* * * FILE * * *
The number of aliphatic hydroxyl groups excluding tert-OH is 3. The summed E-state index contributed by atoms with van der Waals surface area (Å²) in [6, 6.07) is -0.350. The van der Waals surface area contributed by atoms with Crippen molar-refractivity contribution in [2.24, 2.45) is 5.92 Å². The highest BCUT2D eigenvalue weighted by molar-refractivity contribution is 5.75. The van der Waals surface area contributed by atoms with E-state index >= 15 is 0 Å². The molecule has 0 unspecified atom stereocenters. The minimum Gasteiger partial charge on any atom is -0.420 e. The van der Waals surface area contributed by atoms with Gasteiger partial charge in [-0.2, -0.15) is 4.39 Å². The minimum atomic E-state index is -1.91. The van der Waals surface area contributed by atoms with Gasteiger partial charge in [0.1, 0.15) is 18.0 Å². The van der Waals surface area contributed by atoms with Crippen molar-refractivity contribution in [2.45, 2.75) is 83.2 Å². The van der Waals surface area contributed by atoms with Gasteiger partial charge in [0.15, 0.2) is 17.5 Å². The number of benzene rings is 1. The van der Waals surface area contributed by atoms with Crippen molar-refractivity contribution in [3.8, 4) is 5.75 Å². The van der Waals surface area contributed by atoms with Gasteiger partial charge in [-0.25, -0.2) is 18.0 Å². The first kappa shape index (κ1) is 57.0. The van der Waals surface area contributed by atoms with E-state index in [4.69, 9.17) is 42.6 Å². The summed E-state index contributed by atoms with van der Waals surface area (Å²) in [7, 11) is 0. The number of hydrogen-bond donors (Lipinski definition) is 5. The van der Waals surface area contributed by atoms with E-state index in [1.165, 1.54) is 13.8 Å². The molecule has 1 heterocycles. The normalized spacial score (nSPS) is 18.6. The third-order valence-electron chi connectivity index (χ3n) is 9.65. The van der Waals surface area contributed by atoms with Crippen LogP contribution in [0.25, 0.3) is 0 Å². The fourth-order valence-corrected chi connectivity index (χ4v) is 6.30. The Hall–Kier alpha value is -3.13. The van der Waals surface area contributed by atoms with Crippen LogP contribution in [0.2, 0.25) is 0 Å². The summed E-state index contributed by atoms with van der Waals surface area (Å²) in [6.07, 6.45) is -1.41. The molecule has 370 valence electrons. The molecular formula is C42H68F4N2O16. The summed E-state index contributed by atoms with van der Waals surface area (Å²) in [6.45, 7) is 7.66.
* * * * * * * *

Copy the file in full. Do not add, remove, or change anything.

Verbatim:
The number of aliphatic hydroxyl groups excluding tert-OH is 3. The summed E-state index contributed by atoms with van der Waals surface area (Å²) in [6, 6.07) is -0.350. The van der Waals surface area contributed by atoms with Crippen molar-refractivity contribution in [2.24, 2.45) is 5.92 Å². The highest BCUT2D eigenvalue weighted by molar-refractivity contribution is 5.75. The van der Waals surface area contributed by atoms with E-state index >= 15 is 0 Å². The molecule has 0 unspecified atom stereocenters. The minimum Gasteiger partial charge on any atom is -0.420 e. The van der Waals surface area contributed by atoms with Gasteiger partial charge in [-0.2, -0.15) is 4.39 Å². The minimum atomic E-state index is -1.91. The van der Waals surface area contributed by atoms with Gasteiger partial charge in [0.1, 0.15) is 18.0 Å². The van der Waals surface area contributed by atoms with Crippen molar-refractivity contribution in [2.45, 2.75) is 83.2 Å². The van der Waals surface area contributed by atoms with Gasteiger partial charge in [0.15, 0.2) is 17.5 Å². The number of benzene rings is 1. The van der Waals surface area contributed by atoms with Crippen molar-refractivity contribution in [3.8, 4) is 5.75 Å². The van der Waals surface area contributed by atoms with Gasteiger partial charge in [-0.25, -0.2) is 18.0 Å². The first kappa shape index (κ1) is 57.0. The van der Waals surface area contributed by atoms with E-state index in [4.69, 9.17) is 42.6 Å². The summed E-state index contributed by atoms with van der Waals surface area (Å²) in [7, 11) is 0. The number of hydrogen-bond donors (Lipinski definition) is 5. The van der Waals surface area contributed by atoms with E-state index in [1.165, 1.54) is 13.8 Å². The molecule has 1 heterocycles. The normalized spacial score (nSPS) is 18.6. The third-order valence-electron chi connectivity index (χ3n) is 9.65. The van der Waals surface area contributed by atoms with Crippen LogP contribution in [0.25, 0.3) is 0 Å². The fourth-order valence-corrected chi connectivity index (χ4v) is 6.30. The Hall–Kier alpha value is -3.13. The van der Waals surface area contributed by atoms with Crippen LogP contribution in [0.2, 0.25) is 0 Å². The summed E-state index contributed by atoms with van der Waals surface area (Å²) in [6.07, 6.45) is -1.41. The molecule has 370 valence electrons. The molecular formula is C42H68F4N2O16. The summed E-state index contributed by atoms with van der Waals surface area (Å²) in [6.45, 7) is 7.66.